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Kakei 1

Geert Hofstedes Cultural Dimensions and Conflict Management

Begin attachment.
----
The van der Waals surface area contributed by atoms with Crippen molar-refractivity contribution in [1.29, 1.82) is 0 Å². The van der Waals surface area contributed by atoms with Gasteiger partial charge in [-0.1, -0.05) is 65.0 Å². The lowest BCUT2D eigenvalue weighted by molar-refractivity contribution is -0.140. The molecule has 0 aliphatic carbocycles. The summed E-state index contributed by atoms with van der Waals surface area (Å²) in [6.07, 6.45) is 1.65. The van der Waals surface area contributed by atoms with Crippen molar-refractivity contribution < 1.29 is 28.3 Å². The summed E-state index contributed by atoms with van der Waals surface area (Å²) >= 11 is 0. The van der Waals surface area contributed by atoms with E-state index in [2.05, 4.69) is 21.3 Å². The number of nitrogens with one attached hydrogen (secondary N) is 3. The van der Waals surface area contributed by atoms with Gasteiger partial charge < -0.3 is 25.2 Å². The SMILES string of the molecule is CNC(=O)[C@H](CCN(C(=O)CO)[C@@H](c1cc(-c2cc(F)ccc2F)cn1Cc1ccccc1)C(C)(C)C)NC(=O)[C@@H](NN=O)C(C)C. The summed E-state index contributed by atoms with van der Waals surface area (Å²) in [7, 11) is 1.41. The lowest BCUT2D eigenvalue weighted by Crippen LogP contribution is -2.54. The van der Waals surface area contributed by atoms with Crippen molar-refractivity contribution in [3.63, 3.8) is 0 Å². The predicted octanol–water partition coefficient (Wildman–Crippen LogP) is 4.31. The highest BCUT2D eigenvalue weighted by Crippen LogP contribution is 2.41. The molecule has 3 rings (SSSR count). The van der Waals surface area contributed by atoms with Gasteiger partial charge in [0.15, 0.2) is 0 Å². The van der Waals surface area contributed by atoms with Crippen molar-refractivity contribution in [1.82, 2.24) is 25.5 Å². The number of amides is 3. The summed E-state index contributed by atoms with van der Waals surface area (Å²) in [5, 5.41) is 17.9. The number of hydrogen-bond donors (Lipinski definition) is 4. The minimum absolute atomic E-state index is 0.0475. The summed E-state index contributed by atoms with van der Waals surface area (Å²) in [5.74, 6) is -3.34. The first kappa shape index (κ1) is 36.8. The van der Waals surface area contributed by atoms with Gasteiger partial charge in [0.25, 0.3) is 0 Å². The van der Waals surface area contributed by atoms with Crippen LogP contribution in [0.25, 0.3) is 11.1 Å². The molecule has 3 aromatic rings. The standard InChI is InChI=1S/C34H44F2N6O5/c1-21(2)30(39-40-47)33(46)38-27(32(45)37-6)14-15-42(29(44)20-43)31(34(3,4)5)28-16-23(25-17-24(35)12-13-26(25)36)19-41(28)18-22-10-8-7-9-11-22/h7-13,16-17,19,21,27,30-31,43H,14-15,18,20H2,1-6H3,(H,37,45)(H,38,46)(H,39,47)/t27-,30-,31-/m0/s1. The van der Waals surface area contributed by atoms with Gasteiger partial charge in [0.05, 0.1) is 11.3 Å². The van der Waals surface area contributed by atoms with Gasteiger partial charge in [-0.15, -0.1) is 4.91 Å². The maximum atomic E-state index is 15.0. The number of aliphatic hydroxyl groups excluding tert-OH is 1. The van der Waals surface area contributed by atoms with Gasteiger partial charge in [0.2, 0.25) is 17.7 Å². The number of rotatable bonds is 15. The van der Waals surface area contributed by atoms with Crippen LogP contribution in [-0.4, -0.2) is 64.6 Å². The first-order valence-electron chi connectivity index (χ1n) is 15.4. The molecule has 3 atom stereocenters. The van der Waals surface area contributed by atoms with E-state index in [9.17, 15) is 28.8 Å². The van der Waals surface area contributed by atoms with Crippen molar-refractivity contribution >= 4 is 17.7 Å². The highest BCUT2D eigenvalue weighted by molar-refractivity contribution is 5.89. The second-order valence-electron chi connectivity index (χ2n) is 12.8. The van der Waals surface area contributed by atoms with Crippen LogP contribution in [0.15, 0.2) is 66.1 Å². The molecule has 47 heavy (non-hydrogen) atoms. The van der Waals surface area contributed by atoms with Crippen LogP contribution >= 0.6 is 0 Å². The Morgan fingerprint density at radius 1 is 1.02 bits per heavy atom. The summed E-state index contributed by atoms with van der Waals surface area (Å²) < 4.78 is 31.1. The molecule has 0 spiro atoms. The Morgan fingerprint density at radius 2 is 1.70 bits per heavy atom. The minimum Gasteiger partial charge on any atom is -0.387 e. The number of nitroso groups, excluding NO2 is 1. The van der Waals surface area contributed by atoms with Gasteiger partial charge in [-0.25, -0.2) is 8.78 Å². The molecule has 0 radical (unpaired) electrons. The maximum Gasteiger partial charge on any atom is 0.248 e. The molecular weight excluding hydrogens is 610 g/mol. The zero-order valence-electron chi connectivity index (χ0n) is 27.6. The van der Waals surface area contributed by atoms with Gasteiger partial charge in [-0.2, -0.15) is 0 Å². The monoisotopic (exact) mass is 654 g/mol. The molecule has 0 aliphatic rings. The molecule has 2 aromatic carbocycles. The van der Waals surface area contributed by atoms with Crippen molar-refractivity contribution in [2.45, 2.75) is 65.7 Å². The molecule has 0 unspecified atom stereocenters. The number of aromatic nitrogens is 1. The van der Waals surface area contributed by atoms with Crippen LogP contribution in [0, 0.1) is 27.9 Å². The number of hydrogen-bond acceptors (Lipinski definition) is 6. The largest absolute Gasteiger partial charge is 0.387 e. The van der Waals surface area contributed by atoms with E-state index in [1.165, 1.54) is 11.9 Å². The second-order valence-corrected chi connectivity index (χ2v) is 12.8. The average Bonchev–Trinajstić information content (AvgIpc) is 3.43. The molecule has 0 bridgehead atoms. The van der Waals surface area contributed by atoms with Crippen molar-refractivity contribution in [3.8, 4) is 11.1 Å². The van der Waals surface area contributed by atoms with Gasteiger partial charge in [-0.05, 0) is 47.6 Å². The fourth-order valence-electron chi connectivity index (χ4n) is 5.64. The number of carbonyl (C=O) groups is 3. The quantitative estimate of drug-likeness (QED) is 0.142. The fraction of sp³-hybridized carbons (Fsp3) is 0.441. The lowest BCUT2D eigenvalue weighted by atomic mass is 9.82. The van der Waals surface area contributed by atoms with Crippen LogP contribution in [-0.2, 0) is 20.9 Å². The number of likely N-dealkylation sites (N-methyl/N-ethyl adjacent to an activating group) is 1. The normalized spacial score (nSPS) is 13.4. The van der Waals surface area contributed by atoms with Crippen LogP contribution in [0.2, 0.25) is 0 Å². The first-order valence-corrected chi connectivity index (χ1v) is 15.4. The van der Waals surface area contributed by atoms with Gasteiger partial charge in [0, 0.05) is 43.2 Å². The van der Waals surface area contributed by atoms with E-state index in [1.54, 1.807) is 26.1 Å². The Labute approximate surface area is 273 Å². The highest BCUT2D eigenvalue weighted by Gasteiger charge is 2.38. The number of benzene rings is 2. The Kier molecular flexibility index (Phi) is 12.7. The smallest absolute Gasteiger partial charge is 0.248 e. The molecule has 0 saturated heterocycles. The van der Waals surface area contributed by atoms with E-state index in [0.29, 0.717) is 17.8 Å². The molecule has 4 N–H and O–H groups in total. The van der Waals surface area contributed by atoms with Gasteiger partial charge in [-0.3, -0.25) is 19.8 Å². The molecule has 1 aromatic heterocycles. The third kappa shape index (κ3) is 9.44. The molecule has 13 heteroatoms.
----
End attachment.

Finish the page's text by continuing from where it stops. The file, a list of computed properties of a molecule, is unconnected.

By: Saed Kakei, Ph.D. Student NSUs DCAR PhD Program September 25, 2011 To become involved in a conflict management effort, it is important to apply methods that are acceptable to parties of the conflict and compatible with the interests of the public. Cultural and cross-cultural indifferences have long been among the most pressing causes of present time conflicts. Therefore, one might ask: What is culture? Why should we understand its dimensions and impacts on conflict management and resolution? This brief paper will answer these questions by highlighting the value dimensions credited to Geert Hofstede as one of the pioneers of cultural studies of our time. Hofstede (1991) considered culture as the essential combination of cognitive encoding that distinguishes the members of one society from the other. It is a way of life comprised of socio-cultural factors characterizing the social activities and practices of any given organized society. These activities and practices, then, are regulated and shaped by systemic ideals known as a system of values. Values conceptualize the end results of human experience and culturally graded as positives and negatives or as acceptable and unacceptable. Therefore, it is the system of values that fundamentally causes the underlying differences between any two or more societies. In his masterpiece of Cultures Consequences, Hofstede (1984) examined the differences in value systems between multiple cultures. Applying the theory of culture as the key variable, Hofstede was able to show that applying the value system with cultural dimensions has foreseeable consequences for human thinking and his regulated experience. At first, Hofstede (1984) suggested applying four relevant cultural dimensions: Individualism versus Collectivism, Power Distance, Masculinity versus Femininity, and Uncertainty Avoidance. Later, he added the fifth dimension known as the Long-Term Orientation versus the Short-Term Orientation (Hofstede, 1991). Hofstedes first dimension, individualism versus collectivism, refers to the degree to which individuals integrated into groups or societies (1984). In the individualist societies, the ties between individuals are loose and each individual is expected to look after his or her personal affairs and that of his or her immediate family. In contrast, the collectivist societies characterized as those that integrate their members into strong, cohesive, and often extended in-groups that care and protect their members in exchange for unquestionable in-group loyalty. Hofstedes second dimension, power distance, measures the extent to which less powerful ingroups accept and expect the unequal distribution of power to be normal. Different societies solve the question of human inequality according to their system value. For instance, institutional superiors in the individualist societies are lawful and accessible, whereas in the collectivist societies are inaccessible and their legitimacy is irrelevant. Individualists believe that all humans should have equal rights, whereas collectivists believe power-holders are entitled to privileges. Also, individualists tend to blame their system for any inequalities, whereas, collectivists often blame the underdogs for their inequalities. Therefore, the power distance in the individualist societies is small and in the collectivist societies is large (Hofstede, 1991). Hofstedes third dimension, masculinity versus femininity, refers to the distribution of roles between the opposite genders. It reflects the different ways in which cultures deal with the biological dichotomy of the opposite sexes. Biological differences in masculine cultures equal different social roles for the sexes. Men in such societies expected to be assertive, ambitious, and competitive, to strive for material success and respect whatever is big, strong and fast. As for women in masculine cultures, they are expected to nurture, care for quality of life and the weak. In contrast, roles for the sexes in feminine cultures are relatively overlapping. According to Hofstede, particular men in feminine societies need not